The only thing making my trip memorable is really to taste and understand local food. It it a nice way how Island Cove Hotel and Lesiure park showcases Cavite cuisine together with its indigenous ingredients, history and tradition.
They feature food back when they were still kids and most of them are not served at the restaurants of Cavite anymore. This culinary tour aims to bring back memories through cooking and sharing Cavite cuisine to all of you!
We were all welcomed with a refreshing buko juice and the managing director himself, Gilbert Remulla.
The tour started of with some Tahong Chips , deep fried mussel chips made with flour, spices and salt. It was lightly seasoned, crisp with mild tahong taste, you can eat it on its own. It is an alternative to your usual nachos.
Meet the Fried Lawlaw, the name may sound funny but the crunch coming from this dish might be quite addicting. It is a simple dish but the process of filleting the fish can be quite tedious. In fact, only one small restaurant in Cavite City is doing it since the 1800s. It is tender and fleshy but still has a good crunch paired with their homemade sweet vinegar but it is also addicting without it. A certified hit amongst the foodies.
This is a “lutong-bahay” dish made special with a original ham hock stock. It’s called the Calandracas with carrots, potatoes, cabbage, chickpeas, chicken, gizzard, chorizo and sotanghon finished with patis Tanza Patis Tanza is made from alamang or small shrimp instead of your typical fish. It is their version of sopas without the milk.
This is The Mutya ng Cavite, it is Gilbert’s personal favorite. It consists of mussels, crab, clams and shrimps. It resembles the pride of Cavite that they can offer fresh catch all the time. This rich and creamy soup was originally served in the 7 Sisters Restaurant, owned by the Sabater family. This is the Caviteño’s version of bouillabaisse, the broth was cooked for 4 hours.
Pancit Kawit is better known as Pancit Pusit. It is made with squid ink then topped with squid rings, grated green mangoes and scallions. During the kamias, season, they use it to replace the green mangoes. Another certified hit amongst the foodies! The seafood taste of the squid ink balances well with the light fresh sourness of the green mangoes.
In any fiestas, Paella is always present, says Gilbert. It is a typical dish with chorizo de Bilbao, chicken and pork but with coconut milk. It is highly comparable with Spanish Paella made with tomato paste, chicken stock and of course, saffron.
Have your adobo like never before with Adobong Imus. You will not see any trace of soy sauce because it is slow cooked in vinegar, annatto oil, bay leaves, salt and pepper. This way of cooking adobo has been a tradition already since the time of the chef’s grandmother.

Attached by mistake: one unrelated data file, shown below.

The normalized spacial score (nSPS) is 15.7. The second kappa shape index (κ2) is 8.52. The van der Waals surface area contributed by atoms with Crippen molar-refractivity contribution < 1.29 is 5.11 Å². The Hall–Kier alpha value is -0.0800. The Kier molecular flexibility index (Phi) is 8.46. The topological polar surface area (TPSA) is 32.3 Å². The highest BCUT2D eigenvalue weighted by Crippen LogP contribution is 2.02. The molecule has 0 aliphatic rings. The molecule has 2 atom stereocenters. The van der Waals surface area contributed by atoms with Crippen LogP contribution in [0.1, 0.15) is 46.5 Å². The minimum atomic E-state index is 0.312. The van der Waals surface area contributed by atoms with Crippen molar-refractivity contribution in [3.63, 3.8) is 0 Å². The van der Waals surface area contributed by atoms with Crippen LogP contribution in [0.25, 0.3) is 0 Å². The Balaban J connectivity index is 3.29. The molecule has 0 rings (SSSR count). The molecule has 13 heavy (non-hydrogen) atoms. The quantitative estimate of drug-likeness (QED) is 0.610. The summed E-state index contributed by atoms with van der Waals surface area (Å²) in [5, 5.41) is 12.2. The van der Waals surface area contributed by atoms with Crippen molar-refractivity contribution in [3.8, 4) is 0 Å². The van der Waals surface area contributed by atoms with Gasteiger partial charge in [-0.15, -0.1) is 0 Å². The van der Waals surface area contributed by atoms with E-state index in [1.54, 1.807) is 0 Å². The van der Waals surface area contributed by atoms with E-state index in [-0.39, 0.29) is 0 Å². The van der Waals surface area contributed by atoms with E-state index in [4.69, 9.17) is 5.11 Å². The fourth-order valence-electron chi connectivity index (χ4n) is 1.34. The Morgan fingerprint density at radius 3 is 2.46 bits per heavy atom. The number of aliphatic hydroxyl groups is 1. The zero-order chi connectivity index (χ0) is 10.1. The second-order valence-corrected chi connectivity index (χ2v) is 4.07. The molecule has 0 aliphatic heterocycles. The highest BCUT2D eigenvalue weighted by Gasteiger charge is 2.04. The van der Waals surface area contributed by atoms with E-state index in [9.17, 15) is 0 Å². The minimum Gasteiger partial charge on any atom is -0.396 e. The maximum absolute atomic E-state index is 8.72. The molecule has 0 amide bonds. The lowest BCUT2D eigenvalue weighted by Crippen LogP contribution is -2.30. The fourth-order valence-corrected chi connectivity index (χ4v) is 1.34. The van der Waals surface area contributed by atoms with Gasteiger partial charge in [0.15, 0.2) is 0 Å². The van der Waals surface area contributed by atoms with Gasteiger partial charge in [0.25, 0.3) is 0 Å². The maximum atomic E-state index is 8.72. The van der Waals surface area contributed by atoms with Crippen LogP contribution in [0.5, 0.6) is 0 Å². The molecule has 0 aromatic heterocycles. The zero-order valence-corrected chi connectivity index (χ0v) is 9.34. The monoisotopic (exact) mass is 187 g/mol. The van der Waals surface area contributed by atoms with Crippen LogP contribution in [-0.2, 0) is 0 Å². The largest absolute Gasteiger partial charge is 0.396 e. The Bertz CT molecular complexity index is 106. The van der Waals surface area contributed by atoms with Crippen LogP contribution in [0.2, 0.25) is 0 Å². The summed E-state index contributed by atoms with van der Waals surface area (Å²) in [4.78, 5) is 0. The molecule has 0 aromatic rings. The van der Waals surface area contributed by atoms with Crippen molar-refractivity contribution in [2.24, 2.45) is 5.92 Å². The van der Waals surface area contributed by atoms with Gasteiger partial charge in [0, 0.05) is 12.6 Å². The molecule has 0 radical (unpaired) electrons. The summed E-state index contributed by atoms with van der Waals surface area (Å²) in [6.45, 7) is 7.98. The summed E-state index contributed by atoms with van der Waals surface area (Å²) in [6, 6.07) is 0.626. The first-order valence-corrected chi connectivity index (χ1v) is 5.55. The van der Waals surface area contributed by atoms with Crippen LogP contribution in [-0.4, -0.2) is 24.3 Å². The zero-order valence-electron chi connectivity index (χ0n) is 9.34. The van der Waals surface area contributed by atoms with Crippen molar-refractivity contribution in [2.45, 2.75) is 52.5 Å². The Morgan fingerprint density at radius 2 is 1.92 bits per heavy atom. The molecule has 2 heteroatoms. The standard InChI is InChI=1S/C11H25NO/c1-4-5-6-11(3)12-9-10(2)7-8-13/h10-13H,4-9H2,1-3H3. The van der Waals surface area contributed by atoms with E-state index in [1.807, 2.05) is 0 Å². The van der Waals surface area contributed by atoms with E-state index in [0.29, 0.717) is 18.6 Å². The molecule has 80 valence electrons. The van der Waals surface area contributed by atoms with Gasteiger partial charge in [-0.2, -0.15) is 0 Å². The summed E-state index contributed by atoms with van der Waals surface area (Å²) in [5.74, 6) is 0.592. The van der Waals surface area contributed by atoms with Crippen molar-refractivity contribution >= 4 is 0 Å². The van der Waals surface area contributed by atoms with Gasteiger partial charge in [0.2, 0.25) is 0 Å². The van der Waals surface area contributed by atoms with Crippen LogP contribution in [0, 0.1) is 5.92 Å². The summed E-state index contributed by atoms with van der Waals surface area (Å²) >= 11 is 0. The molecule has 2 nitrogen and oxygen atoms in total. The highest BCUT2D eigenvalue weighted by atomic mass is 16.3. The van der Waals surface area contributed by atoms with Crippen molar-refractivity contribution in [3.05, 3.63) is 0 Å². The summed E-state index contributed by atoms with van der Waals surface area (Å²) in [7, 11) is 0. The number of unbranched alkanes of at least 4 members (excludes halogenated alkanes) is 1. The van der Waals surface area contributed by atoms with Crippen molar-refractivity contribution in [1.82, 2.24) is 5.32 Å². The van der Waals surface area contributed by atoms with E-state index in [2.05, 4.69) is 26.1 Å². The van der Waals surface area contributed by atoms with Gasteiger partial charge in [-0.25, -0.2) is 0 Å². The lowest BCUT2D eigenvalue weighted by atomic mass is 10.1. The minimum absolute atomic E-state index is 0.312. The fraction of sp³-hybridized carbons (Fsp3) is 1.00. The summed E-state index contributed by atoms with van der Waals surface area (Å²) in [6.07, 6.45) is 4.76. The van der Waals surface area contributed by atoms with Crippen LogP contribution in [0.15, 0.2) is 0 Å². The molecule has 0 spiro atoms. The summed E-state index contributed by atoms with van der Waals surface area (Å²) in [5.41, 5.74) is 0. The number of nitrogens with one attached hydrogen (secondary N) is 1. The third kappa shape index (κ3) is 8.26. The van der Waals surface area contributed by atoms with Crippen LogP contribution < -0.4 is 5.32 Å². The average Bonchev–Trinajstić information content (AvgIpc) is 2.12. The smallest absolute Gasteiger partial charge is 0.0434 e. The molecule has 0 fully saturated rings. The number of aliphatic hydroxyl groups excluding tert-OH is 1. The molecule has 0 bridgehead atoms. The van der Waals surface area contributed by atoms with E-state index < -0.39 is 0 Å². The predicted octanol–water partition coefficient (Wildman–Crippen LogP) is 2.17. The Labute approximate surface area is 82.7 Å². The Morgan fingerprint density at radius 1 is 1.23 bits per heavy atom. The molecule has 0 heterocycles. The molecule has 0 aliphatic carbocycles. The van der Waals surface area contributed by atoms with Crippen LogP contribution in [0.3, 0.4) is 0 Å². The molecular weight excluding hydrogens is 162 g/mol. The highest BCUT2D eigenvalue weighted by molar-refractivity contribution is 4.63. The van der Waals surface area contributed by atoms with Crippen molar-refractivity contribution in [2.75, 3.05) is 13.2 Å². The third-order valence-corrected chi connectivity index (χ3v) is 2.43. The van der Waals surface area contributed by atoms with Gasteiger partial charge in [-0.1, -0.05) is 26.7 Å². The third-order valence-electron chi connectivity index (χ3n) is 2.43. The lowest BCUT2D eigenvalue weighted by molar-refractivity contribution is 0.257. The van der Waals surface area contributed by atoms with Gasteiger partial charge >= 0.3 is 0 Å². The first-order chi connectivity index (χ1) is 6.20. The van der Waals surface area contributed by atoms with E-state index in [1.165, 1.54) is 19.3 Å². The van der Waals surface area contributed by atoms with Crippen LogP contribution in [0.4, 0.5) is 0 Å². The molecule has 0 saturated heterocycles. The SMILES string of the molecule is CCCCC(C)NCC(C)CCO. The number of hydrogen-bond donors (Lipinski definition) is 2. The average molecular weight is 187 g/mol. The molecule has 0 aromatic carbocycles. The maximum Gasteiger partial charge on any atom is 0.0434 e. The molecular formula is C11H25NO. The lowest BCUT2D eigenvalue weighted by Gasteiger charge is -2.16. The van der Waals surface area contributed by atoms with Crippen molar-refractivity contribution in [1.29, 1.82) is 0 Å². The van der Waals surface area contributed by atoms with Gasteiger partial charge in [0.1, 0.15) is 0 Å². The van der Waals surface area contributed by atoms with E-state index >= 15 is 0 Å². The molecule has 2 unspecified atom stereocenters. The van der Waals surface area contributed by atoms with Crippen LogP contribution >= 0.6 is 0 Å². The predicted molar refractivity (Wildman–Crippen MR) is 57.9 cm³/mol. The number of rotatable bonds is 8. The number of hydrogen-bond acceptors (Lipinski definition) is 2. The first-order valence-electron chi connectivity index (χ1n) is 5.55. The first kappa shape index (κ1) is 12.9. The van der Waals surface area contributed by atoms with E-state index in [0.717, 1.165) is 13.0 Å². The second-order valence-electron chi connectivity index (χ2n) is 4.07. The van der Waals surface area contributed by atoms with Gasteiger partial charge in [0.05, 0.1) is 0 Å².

Afitadang gulay na may baboy is made of stir-fried vegetables with sweet potatoes, pechay, bell peppers and sauteed pork which was tender and a little bit salty. Best paired with rice.
Pancit is full of carbs, why not mix it with puso ng saging. Pancit na may Puso ng Saging, a Cavite dish using a combination of bihon and miki bihon cooked in achuete with small slices of pork and thinly sliced green beans, carrots and cabbage. Instead of drizzling with your usual calamansi as a souring agent, it is served with sliced puso ng saging cooked in vinegar. This dish is similar with Pancit Kawit which has a balance of savory and sour flavors.
Another General Trias specialty is Pancit Malabon which was formerly called San Francisco de Malabon. This is just a simple palabok tasting dish but palabok is a classic made with glass noodles, shrimps, smoked fish, and egg mixed with shrimp sauce and topped with fried pork rinds.
This Spanish dish called Bacalao made with dry-salted labahita cooked with vegetables, Spanish chorizo, garbanzo and annato oil. It is perfectly paired with their Paella.
Imus Cavite is also known to be the source of kakanin and this is just a sample spread of it!
My sister personally loved the Sapin-Sapin. It had a great texture, it wasn’t too sticky plus the Ube Halaya flavor made the bigggest plus to this usual kakanin! Lighter than your usual sapin-sapin and it’s not oily. It is flavorful on its own even without the addition of latik.
I’ve heard about tamales from my co-worker in NYC , Marcos, that his mom makes great tamales. With his enthusiasm, I was really curious about it. Tamales is a mixture of glutinous rice flour mixed with corn meal, chicken, pork, and salted egg then wrapped in several layers of banana leaves then steamed. Sir Gilbert shares that they are a lot of ways in making tamales but this the Cavite way of doing one.
They also shared home-made kesong puti. I am a big big fan of cheese so this is something I look forward to eating on my hot pandesal in the future!
We were also serenaded by local folk singers. imagine good food, good weather and someone singing for you, a totally amazing experience!
And of course, meet the star of the Island Cove Cavite food experience, Executive Chef Vill Purificacion.
Island Cove Hotel and Leisure Park is located in Binakayan, Kawit Cavite which is only 20 minutes away from Mall of Asia. For more information, log on to www.islandcovephil.com , call (046) 434 0210 or email them at firstname.lastname@example.org
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